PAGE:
How can I begin a listing of butcher shops and restaurants selling sustainably-raised meats and not include Brooklyn? Our borough is home to one of the biggest food scenes in the country. Chefs are pioneering the farm-to-table idea in a city not quite synonymous with farms. It is not uncommon to find Brooklyn chefs smoking and curing their own meats, butchering whole or half animals in their kitchens, or sourcing all of their animal products from farms upstate. It is truly an exciting time.
For the home kitchen, there are two Brooklyn butcher shops leading the return to the days of the neighborhood butcher. These are the places where your meat will never be plastic-wrapped on styrofoam. Where you can have a conversation with a knowledgeable person who not only cut down your dinner, but can help you figure out how to cook it 5 different ways. These shops are pretty small operations as far as the meat industry goes, so they are able to work directly with small farms and have much more control over where their product comes from.
We all know the guy behind the counter at Whole Foods has no say in where the buyer sources. Many very small farms cannot produce on a level that the big chains require, which is better for the restaurants and shops that are willing to pay a premium for high-quality meats produced locally. This is the system we must return to. Supporting large chains, whether they sell organic, all-natural meats or not, supports large-scale industrial farming. By definition, large-scale animal farming is not sustainable. The carbon footprint that results from raising and transporting animals in this manner is huge, and trucking in "organic" feed doesn't change that.
By supporting smaller stores who specialize in local and sustainably-raised meats, you are supporting the farmers in YOUR area that are working to provide a safe alternative to industrial meat. Some of these farms cannot afford USDA Organic certification, some free-range and pastured animals cannot be certified because their feed is not regulated, i.e. pastured chickens getting nice and plump on bugs and worms. So, while it is imperative to look for all-natural, no hormones and no antibiotics when buying meats, the label "organic" is really not as much of an indicator of quality as Tyson's would like you to believe.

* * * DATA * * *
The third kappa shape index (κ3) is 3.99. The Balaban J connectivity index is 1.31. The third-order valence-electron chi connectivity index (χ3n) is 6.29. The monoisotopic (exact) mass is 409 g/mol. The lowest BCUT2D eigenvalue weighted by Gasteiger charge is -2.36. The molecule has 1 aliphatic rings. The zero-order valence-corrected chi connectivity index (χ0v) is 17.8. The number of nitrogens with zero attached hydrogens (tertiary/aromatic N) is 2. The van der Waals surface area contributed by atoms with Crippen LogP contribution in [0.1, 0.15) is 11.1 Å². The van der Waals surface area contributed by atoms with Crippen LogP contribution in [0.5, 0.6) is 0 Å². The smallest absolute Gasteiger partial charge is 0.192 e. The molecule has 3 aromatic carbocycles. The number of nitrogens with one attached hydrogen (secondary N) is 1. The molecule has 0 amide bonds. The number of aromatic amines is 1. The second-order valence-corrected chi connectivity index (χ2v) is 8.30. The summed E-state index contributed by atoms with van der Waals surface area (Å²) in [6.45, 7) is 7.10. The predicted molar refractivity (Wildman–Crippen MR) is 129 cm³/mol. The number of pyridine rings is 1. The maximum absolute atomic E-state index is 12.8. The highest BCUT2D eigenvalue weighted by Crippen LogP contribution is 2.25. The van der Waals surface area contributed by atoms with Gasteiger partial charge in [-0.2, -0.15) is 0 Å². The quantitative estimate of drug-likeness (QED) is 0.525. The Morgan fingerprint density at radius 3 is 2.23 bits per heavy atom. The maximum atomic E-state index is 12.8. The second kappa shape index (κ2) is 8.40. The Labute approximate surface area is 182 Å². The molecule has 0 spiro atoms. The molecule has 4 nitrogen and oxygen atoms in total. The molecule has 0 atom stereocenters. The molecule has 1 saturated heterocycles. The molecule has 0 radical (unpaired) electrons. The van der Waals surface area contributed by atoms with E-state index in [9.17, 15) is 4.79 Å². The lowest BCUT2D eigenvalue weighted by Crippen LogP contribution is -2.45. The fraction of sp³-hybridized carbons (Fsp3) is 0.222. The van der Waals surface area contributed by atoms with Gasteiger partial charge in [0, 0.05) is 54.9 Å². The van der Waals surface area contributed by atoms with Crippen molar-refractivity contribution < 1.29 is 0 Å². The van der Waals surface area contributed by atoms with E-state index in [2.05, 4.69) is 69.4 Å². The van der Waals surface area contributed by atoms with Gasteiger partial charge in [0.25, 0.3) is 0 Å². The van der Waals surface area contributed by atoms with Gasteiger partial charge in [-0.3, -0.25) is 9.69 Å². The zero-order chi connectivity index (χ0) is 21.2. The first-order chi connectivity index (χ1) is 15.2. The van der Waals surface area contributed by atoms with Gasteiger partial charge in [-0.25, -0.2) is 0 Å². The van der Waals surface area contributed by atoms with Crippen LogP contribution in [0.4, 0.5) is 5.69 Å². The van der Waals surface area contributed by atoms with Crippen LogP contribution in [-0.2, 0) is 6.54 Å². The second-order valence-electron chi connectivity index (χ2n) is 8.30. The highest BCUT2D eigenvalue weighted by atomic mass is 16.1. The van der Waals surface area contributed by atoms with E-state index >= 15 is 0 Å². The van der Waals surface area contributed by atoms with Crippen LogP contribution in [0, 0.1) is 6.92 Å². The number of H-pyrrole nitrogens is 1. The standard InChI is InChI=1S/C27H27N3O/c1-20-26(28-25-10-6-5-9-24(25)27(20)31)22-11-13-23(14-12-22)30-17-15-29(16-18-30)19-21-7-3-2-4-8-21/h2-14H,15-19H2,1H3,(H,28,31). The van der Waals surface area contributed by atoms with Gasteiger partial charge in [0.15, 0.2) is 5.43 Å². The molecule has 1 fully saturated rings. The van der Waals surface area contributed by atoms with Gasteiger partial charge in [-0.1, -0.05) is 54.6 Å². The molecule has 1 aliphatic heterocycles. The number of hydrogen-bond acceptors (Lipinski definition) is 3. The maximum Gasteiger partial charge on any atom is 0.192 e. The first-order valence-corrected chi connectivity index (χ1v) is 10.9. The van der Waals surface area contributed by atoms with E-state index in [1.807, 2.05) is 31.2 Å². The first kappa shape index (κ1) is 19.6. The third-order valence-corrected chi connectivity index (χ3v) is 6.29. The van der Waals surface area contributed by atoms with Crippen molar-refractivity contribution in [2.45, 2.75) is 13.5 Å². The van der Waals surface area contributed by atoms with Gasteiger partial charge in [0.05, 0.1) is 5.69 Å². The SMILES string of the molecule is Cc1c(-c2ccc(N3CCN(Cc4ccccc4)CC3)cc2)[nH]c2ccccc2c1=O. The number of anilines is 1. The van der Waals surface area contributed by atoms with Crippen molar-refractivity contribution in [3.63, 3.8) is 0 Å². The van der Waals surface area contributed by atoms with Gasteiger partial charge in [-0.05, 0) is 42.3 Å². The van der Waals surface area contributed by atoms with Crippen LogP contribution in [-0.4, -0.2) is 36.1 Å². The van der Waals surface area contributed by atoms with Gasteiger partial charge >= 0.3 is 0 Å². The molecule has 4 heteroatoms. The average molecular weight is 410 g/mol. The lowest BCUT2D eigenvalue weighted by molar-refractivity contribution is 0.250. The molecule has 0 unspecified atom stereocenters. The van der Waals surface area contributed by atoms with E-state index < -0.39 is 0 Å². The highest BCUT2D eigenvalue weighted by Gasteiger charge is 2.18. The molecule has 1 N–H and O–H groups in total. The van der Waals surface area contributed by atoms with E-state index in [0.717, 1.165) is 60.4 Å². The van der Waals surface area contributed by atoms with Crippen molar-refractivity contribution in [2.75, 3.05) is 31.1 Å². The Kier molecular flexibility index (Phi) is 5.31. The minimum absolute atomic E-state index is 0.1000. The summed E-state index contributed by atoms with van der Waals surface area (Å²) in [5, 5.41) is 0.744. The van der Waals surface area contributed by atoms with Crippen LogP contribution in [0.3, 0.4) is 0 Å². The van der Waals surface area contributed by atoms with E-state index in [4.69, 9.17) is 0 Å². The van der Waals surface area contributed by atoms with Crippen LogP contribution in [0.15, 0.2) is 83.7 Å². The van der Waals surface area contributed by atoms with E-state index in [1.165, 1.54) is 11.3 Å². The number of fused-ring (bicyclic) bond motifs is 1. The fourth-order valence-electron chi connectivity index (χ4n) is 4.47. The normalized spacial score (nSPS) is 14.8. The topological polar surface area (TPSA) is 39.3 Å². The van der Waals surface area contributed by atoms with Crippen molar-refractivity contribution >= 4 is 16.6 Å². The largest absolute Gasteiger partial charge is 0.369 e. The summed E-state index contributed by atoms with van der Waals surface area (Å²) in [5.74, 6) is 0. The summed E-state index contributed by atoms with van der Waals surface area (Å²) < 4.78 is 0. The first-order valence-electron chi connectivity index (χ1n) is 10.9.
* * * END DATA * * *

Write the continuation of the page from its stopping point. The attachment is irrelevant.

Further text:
Man, I can really get going on that topic...
This list is by no means exhaustive, as I will be adding new ones periodically.
The Greene Grape Provisions 753 Fulton St
Sister store to The Greene Grape wine stores, this small, high-end store features a coffee bar and small grocery section. The back of the store is where the action is. There's a great cheese counter that features many American farmstead cheeses, run by Jada Brotman and Glenn Hills. These enthusiastic, young cheesemongers even make their own fresh mozzarella by hand! The prepared foods section is headed up by Mark Bittman's blog writer and sandwich genius, Daniel Meyer. His menu often also includes delicious soups made from scratch, often including meat and fish from the first Brooklyn butcher and fishmonger to carry local, sustainable meats and fish.
Run by Bryan Mayer and myself, the meat counter features free-range domestic lamb and goat, free-range chicken, the only Certified Humane veal available on the market, grass-fed all-natural USDA Prime beef, and Berkshire pork. Fresh ground beef, pork, veal and lamb are offered daily, as well as house-made sausages. Every thing is cut down right in front of you and special orders are encouraged!
After some staff changes, Bryan and I are now able to run the fish counter with an eye toward offering only the most ocean-friendly selection of seafood. You won't find any Atlantic groundfish like Cod or Sole here, no swordfish, no shark. We've even cut out nearly all imported fish, focusing only on North American fish. In the case of shellfish, only East coast clams, mussels and oysters are carried, though you can still special order anything you'd like.
I'll be leaving the shop and heading out to Portland in June. If you are ever in the neighborhood, stop by, Bryan will take care of you.
Marlow & Daughters 95 Broadway
Given the amount of press Tom Mylan's empire of meat is getting, I don't think there is much I can say that hasn't been said. Opening in December 2008, Marlow & Daughters is but a gem in this crown of carnivorous meccas. Just like Bonita, Diner and Marlow & Sons, whole animals are the mainstay of Marlow & Daughters offerings. Using whole animals means lots of extra fat, trimmings and organs that are used in a myriad of ways. You can buy everything from trotters to tongue, and that's as sustainable as you can get. Marlow & Daughters gets all their pork from Flying Pigs Farm in upstate NY.
Flying Pigs Farm Union Square Greenmarket
Flying Pigs Farm is a farm in upstate NY that raises heritage breed Tamworth, Gloucestershire Old Spot and Large Black pigs. One driver delivers to many fine restaurants throughout NYC and Westchester. Every Friday at the Greenmarket you can buy your own Tamworth pork belly, bacon, or ham hocks!
Long called the "bacon-pig", I have been coveting a Tamworth belly myself for my home-cured bacon.
(This will be my one and only listing on Manhattan. I make the exception because the farm itself is not in Manhattan.)